Do educational researchers provide useful insights for teachers? Chris Woodhead, chief inspector for schools, clearly believes that they do not. He wants "to rescue the debate about education from the convolutions of academic discourse" (TES, February 26).
In deference to Mr Woodhead, I shall reply to his comments in plain English. In 1979, I gave up English teaching to become a contract researcher at the National Foundation for Educational Research. Many contract researchers are jacks-of-all-trades. During my 20 years, I have worked on projects as diverse as maths, reading, gender, citizenship and counselling.
Now, I will admit that the books that have had the deepest impact on my own views of education have not been research reports. Imaginative literature has been much more important. Plato, Rousseau, Dewey and Stenhouse are my four points of reference; Tom Brown's Schooldays, Hard Times and Kes provide my contexts; Dibs and Pygmalion underpin my theories of learning; Just William, Tyke Tiler and Boy keep my sense of childhood alive; and Miss Trunchball's maxim "If it's fun, it isn't learning", makes me laugh.
So, if literature is more important to me than research reports, am I writing myself out of a job? I don't think so.
Research reports play their part. But they are not instruction manuals for teachers. They merely contribute to the climate of debate in which policy decisions are made.
Research is not a fixed concept, it changes over time. In the past 30 years it has gradually been democratised so that now some of it is directly or indirectly in the hands of schools.
My first research job was a quantitative study - and I had to wade through stacks of computer print-outs. Such research provides broad-brush pictures of things that may influence a child's education - parental qualifications, housing, income, mother tongue, school type, teaching approach.
The findings were of no immediate interest to teachers. But for policy-makers (and school inspectors), this kind of data is the sine qua non within which their judgments should be embedded. No case study, which is effectively what Office for Standards in Education inspectors produce, is worth a candle without an understanding of how the educational landscape fits together.
In the mid-Eighties, I worked on qualitative research. This was an exciting departure for those researchers whose hearts remained in the classroom. I saw myself as an anthropologist - making systematic observations, keeping meticulous field notes, discussing observations with pupils and teacher, gradually building a dense and textured picture of the complex worlds within a classroom.
I felt that research was where it belonged - in the classroom. But I quickly saw the flaws.
The major flaw was the disruption and stress I caused as I blundered through the delicate web of classroom interactions with my new video equipment. I soon realised that what I was observing was very different from the everyday lesson.
The imperfections of the observational method of research should be of real concern to Mr Woodhead. His inspectors impose much greater strains on their "subject" than researchers who enter classrooms in a genuine spirit of inquiry.
Now, I work alongside teachers in an action research project. The emphasis is on practical problem-solving through action and reflection, or if Mr Woodhead prefers it, through "tinkering" and thinking. It may be true, as he asserts, that all teachers tinker, but tinkering without thinking is of no value.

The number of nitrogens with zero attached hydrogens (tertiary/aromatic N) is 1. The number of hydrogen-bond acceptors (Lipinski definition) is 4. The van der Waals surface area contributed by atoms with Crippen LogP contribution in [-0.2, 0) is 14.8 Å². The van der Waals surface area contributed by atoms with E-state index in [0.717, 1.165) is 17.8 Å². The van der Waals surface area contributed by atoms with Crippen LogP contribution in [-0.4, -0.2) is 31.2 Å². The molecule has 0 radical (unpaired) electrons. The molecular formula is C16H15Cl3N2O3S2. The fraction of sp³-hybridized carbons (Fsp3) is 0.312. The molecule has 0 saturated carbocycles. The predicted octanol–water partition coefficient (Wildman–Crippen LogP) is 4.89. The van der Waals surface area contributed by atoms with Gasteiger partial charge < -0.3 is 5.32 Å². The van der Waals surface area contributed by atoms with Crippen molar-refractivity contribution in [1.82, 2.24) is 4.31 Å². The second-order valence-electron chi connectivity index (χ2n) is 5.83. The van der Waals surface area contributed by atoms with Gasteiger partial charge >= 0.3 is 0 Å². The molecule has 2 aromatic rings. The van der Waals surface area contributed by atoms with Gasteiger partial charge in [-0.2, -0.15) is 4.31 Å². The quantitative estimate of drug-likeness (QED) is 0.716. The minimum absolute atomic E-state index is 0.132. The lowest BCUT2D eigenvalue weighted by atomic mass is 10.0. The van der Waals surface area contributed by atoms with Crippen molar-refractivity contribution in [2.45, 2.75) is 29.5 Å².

"Tinkering" is most effective when it is done in teams drawn from different disciplines - rocket science requires both engineers and physicists. However, Mr Woodhead is right to fear that some teachers in this kind of practitioner-research could be seduced into "the debilitating belief that there are experts out there in the universities and town halls who know more than good teachers know". But mostly they won't be.
The biggest danger comes from the Research Assessment Exercise which determines an institution's level of funding. It puts pressure on universities to produce more publications - it is much quicker and cheaper to use teachers as data-collectors rather than to involve them in the research as participants.
Where research is school-based and in the collective grasp of teachers, governors, parents and heads, it is an extension of the democratic process. In this research, the school identifies a problem, looks for relevant theories and research, identifies a range of strategies, tries out the most likely and monitors the effects.
But they can't do it alone. For one thing, they don't have the time. As a parent-governor of a secondary school, I have been invited to contribute to thinking about disengaged boys. For an hour every few weeks, after school has finished, a small group of teachers and myself focus on how to foster a better learning climate for these boys.
My role is to provide up-to-date information about what is going on elsewhere. I do this freely and willingly - not least because I have a 10-year-old son who will soon be joining the school.
This kind of research deserves the support of universities - and of Mr Woodhead. Indeed, it may well be one direction for research, as university education departments begin to see themselves as more directly in the service of schools.
Research is not an opposition between practitioner and theorist but a partnership between those trying to make things work in school and those with time to access a different knowledge base.
Such partnerships, of which there are many examples here in Cambridge, seek genuine parity of esteem between all participants and are a healthy development in the relationship between universities and schools.
Jenny Gubb is a contract researcher attached to the University of Cambridge School of Education